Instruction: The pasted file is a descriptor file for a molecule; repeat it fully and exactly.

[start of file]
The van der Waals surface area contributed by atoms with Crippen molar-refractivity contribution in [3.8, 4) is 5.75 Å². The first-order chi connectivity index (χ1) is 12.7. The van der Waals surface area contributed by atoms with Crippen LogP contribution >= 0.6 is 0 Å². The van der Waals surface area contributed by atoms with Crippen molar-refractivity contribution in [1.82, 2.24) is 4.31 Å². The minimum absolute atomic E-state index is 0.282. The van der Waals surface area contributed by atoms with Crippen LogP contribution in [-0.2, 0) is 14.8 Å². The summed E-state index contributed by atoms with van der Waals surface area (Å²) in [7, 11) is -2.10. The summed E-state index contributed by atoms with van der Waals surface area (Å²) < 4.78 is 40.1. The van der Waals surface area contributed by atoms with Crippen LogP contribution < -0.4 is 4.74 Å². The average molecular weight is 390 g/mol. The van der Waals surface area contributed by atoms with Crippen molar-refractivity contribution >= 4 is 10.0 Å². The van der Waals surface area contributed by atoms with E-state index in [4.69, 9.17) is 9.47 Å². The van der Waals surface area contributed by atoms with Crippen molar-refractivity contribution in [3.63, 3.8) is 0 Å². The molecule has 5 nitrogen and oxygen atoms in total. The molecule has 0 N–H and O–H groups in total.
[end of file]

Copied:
The van der Waals surface area contributed by atoms with Crippen molar-refractivity contribution in [3.8, 4) is 5.75 Å². The first-order chi connectivity index (χ1) is 12.7. The van der Waals surface area contributed by atoms with Crippen LogP contribution >= 0.6 is 0 Å². The van der Waals surface area contributed by atoms with Crippen molar-refractivity contribution in [1.82, 2.24) is 4.31 Å². The minimum absolute atomic E-state index is 0.282. The van der Waals surface area contributed by atoms with Crippen LogP contribution in [-0.2, 0) is 14.8 Å². The summed E-state index contributed by atoms with van der Waals surface area (Å²) in [7, 11) is -2.10. The summed E-state index contributed by atoms with van der Waals surface area (Å²) < 4.78 is 40.1. The van der Waals surface area contributed by atoms with Crippen LogP contribution < -0.4 is 4.74 Å². The average molecular weight is 390 g/mol. The van der Waals surface area contributed by atoms with Crippen molar-refractivity contribution >= 4 is 10.0 Å². The van der Waals surface area contributed by atoms with E-state index in [4.69, 9.17) is 9.47 Å². The van der Waals surface area contributed by atoms with Crippen molar-refractivity contribution in [3.63, 3.8) is 0 Å². The molecule has 5 nitrogen and oxygen atoms in total. The molecule has 0 N–H and O–H groups in total.